Do you favor ethnocentrism or cultural relativism

I am a Christian and do see things from that perspective; however, I don't think that means it necessarily applies to this question. It depends on what you define as ethnocentricism.

Do you favor ethnocentrism or cultural relativism

Do you favor ethnocentrism or cultural relativism

Descriptive cultural relativism is basically undeniable: Cultures do, in fact, differ in their social and moral norms. But normative culture relativism is not as obviously true: It isn't clear how, if at all, our treatment of people in different cultures should vary based on their culture's norms.

So the normative sense of cultural relativism So the normative sense of cultural relativism that says we ought to judge other people by the standards of their own culture could be right, but isn't necessarily.

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There is also methodological cultural relativism, which is a method that many sociologists and anthropologists use to sort of temporarily suspend judgment about other cultures until they get all the facts in. This is probably a good thing, but it's a very weak sense of relativism; in the end they still go home and publish in Western academic journals according to Western cultural norms.

It doesn't even require any particular relativism: You can just have the norm in your own culture that you don't judge other cultures until all the facts are in. It normally means something quite negativethe tendency to view people of your own culture as inherently superior and people of other cultures as inherently inferior.

It frequently results in hatred and even violence. But sociologists also use "ethnocentrism" in a sort of technical sense, to mean simply that we judge people of other cultures by the standards of our own culture.

This latter is not obviously wrongone culture's ideas can in fact be more correct than another's, and it may turn out that we happen to live in the culture that has the best ideas.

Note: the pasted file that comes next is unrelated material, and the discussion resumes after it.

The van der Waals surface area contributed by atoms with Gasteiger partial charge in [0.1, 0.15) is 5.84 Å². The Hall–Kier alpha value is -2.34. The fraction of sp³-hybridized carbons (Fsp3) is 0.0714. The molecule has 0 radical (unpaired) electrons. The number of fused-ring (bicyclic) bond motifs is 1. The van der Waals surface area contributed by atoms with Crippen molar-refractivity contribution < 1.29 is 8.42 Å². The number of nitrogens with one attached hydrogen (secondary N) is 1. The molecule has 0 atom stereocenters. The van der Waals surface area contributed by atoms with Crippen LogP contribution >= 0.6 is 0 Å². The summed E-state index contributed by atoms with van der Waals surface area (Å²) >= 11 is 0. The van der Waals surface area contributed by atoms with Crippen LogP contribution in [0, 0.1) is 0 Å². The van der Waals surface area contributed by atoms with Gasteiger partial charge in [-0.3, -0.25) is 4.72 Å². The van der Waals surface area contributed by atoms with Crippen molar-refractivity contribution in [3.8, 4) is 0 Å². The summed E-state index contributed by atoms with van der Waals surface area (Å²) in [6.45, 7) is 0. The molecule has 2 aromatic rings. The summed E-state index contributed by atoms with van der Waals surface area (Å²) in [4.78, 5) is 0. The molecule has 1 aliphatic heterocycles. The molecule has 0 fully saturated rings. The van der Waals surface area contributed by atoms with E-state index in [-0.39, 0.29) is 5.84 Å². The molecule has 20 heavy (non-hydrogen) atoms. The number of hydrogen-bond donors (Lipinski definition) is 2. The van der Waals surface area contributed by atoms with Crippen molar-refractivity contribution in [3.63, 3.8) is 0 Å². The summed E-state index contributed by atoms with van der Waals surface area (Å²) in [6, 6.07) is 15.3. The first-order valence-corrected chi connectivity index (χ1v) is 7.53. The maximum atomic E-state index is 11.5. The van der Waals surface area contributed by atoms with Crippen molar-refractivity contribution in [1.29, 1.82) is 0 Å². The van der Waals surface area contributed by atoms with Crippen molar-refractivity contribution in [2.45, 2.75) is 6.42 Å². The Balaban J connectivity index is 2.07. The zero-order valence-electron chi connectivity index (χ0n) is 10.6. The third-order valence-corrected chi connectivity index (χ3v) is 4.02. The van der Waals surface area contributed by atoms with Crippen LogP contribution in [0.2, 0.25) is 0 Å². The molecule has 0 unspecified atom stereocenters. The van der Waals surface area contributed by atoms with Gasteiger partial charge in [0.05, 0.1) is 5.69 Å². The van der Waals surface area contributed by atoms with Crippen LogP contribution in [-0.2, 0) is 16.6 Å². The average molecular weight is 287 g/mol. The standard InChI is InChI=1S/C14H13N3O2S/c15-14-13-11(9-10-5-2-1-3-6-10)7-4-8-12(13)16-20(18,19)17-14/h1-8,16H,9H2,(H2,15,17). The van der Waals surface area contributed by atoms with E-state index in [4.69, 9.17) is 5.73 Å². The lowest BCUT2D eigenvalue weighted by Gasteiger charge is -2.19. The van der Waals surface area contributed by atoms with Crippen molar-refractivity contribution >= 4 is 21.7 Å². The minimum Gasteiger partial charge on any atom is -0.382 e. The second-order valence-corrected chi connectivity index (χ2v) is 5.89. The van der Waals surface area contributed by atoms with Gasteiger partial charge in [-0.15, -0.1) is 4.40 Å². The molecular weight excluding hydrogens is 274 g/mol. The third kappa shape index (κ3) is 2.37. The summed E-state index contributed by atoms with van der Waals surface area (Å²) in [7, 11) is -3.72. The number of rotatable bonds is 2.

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I think a key point to keep in mind here is that it matters why you are using the moral standards you are. Is it simply because you grew up with them, and never questioned them? That is probably ethnocentrism.

But have you actually analyzed those norms, challenged them, confronted them with evidence, and yet they still held up? Then what you are doing is definitely not the negative kind of ethnocentrism, though it may be "ethnocentrism" in this broader more technical sense.

Indeed, it's not clear that the strongest form of normative cultural relativism is even coherent. Most cultures are not cultural relativists; that is, most people in most cultures do not think that one should judge others only by the standards of the others' own culture.

They think that their standards are the objectively correct ones that everyone should use. So in order to be a cultural relativist, you need to judge people only by their own culture, but the only culture that actually tells you to do that is your own culture, namely the subculture of Western academic sociologists.

So you are in the end still judging based on your own culture, and you are still faced with the question of why your culture's norms are better than anyone else's. Or in fact you could justify being an imperialist, because Western culture has a historical tradition of imperialism and you could simply be acting according to the norms of your own cultureso how can anyone judge you as wrong?

Yet I understand where normative cultural relativism comes from; it is an attempt to respond to, and in some sense atone for, the extreme violence and destruction created by colonialism and imperialism.Moral relativism and its cousin cultural relativism (the notion that moral criticism of another culture is neither possible nor permissible) are widely taken to be true in America.

There is one enormous exception to the prohibition on cultural criticism. Cultural relativism and ethnocentrism are the two flip sides of one coin where both of these rather philosophical notions are intertwined. Ethnocentrism landed as a concept amongst different nations earlier than cultural relativism which got to be devised to counter ethnocentrism.

Sep 29,  · Cultural relativism is the view that cultural differences are limited to things like the way people dress differently and how "exotic" the food they eat is (regardless of whether they actually eat the food; what really matters is whether restaurants that serve it say they do).

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Ethnocentrism can lead to cultural misinterpretation and it often distorts communication between human beings. Ethnocentric thinking causes us to make wrong assumptions about other people because Ethnocentrism leads us to make premature judgments.

Cultural relativism would be the attempt of an anthropologist to look at a culture, understand it as much as possible and then only make judgments in accordance to the values, norms and morals of that particular culture/5(20). Jan 25,  · Cultural relativism is important in providing objective insight into other cultures.

Cultural awareness and acceptance are important steps toward a better and peaceful world. Ethnocentrism.

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